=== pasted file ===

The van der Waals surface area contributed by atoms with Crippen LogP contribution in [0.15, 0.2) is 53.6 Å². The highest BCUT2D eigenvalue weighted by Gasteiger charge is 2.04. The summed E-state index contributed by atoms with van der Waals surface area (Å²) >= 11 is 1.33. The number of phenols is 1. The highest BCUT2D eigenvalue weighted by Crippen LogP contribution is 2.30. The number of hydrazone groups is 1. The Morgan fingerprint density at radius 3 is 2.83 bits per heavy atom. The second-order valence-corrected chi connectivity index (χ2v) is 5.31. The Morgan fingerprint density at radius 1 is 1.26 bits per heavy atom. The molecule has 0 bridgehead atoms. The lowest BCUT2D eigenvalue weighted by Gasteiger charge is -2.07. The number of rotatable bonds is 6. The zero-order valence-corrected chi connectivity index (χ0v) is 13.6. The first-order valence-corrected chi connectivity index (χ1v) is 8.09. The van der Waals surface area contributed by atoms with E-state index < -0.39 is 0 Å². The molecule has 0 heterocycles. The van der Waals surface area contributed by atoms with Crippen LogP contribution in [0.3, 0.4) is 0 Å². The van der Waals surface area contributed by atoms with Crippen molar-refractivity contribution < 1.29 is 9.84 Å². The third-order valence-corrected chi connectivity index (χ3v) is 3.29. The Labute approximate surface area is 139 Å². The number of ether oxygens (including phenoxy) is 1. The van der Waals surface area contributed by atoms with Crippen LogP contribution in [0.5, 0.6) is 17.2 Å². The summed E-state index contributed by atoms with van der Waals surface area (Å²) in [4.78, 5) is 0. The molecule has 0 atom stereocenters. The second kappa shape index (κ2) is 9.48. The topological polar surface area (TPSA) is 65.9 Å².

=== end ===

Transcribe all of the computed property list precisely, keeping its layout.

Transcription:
The van der Waals surface area contributed by atoms with Crippen LogP contribution in [0.15, 0.2) is 53.6 Å². The highest BCUT2D eigenvalue weighted by Gasteiger charge is 2.04. The summed E-state index contributed by atoms with van der Waals surface area (Å²) >= 11 is 1.33. The number of phenols is 1. The highest BCUT2D eigenvalue weighted by Crippen LogP contribution is 2.30. The number of hydrazone groups is 1. The Morgan fingerprint density at radius 3 is 2.83 bits per heavy atom. The second-order valence-corrected chi connectivity index (χ2v) is 5.31. The Morgan fingerprint density at radius 1 is 1.26 bits per heavy atom. The molecule has 0 bridgehead atoms. The lowest BCUT2D eigenvalue weighted by Gasteiger charge is -2.07. The number of rotatable bonds is 6. The zero-order valence-corrected chi connectivity index (χ0v) is 13.6. The first-order valence-corrected chi connectivity index (χ1v) is 8.09. The van der Waals surface area contributed by atoms with E-state index < -0.39 is 0 Å². The molecule has 0 heterocycles. The van der Waals surface area contributed by atoms with Crippen LogP contribution in [0.3, 0.4) is 0 Å². The van der Waals surface area contributed by atoms with Crippen molar-refractivity contribution < 1.29 is 9.84 Å². The third-order valence-corrected chi connectivity index (χ3v) is 3.29. The Labute approximate surface area is 139 Å². The number of ether oxygens (including phenoxy) is 1. The van der Waals surface area contributed by atoms with Crippen LogP contribution in [0.5, 0.6) is 17.2 Å². The summed E-state index contributed by atoms with van der Waals surface area (Å²) in [4.78, 5) is 0. The molecule has 0 atom stereocenters. The second kappa shape index (κ2) is 9.48. The topological polar surface area (TPSA) is 65.9 Å².